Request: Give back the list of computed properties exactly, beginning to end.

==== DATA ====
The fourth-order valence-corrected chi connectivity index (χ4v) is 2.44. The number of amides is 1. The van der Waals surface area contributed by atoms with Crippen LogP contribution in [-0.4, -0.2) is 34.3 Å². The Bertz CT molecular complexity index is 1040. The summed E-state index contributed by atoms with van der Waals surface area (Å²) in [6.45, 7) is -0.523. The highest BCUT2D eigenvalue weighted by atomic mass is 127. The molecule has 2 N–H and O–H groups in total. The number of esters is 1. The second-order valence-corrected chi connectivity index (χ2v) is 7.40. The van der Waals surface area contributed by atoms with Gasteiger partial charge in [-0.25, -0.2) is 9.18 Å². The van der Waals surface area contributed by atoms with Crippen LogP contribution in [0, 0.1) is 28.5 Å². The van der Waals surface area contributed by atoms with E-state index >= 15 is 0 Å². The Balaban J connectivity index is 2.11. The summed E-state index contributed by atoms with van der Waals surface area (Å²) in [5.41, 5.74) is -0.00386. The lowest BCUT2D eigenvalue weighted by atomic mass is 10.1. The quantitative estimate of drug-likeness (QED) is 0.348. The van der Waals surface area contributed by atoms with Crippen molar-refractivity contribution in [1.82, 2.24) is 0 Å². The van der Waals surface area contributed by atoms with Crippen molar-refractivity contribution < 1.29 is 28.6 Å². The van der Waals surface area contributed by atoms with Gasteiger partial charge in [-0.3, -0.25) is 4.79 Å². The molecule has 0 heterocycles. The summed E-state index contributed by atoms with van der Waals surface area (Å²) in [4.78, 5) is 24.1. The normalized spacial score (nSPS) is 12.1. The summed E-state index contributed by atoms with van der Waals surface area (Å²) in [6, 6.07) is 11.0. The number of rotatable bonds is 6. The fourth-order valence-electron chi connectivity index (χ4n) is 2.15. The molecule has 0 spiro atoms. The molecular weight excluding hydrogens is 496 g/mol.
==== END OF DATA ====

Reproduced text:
The fourth-order valence-corrected chi connectivity index (χ4v) is 2.44. The number of amides is 1. The van der Waals surface area contributed by atoms with Crippen LogP contribution in [-0.4, -0.2) is 34.3 Å². The Bertz CT molecular complexity index is 1040. The summed E-state index contributed by atoms with van der Waals surface area (Å²) in [6.45, 7) is -0.523. The highest BCUT2D eigenvalue weighted by atomic mass is 127. The molecule has 2 N–H and O–H groups in total. The number of esters is 1. The second-order valence-corrected chi connectivity index (χ2v) is 7.40. The van der Waals surface area contributed by atoms with Gasteiger partial charge in [-0.25, -0.2) is 9.18 Å². The van der Waals surface area contributed by atoms with Crippen LogP contribution in [0, 0.1) is 28.5 Å². The van der Waals surface area contributed by atoms with E-state index >= 15 is 0 Å². The Balaban J connectivity index is 2.11. The summed E-state index contributed by atoms with van der Waals surface area (Å²) in [5.41, 5.74) is -0.00386. The lowest BCUT2D eigenvalue weighted by atomic mass is 10.1. The quantitative estimate of drug-likeness (QED) is 0.348. The van der Waals surface area contributed by atoms with Crippen molar-refractivity contribution in [1.82, 2.24) is 0 Å². The van der Waals surface area contributed by atoms with Crippen molar-refractivity contribution < 1.29 is 28.6 Å². The van der Waals surface area contributed by atoms with Gasteiger partial charge in [-0.3, -0.25) is 4.79 Å². The molecule has 0 heterocycles. The summed E-state index contributed by atoms with van der Waals surface area (Å²) in [4.78, 5) is 24.1. The normalized spacial score (nSPS) is 12.1. The summed E-state index contributed by atoms with van der Waals surface area (Å²) in [6, 6.07) is 11.0. The number of rotatable bonds is 6. The fourth-order valence-electron chi connectivity index (χ4n) is 2.15. The molecule has 0 spiro atoms. The molecular weight excluding hydrogens is 496 g/mol.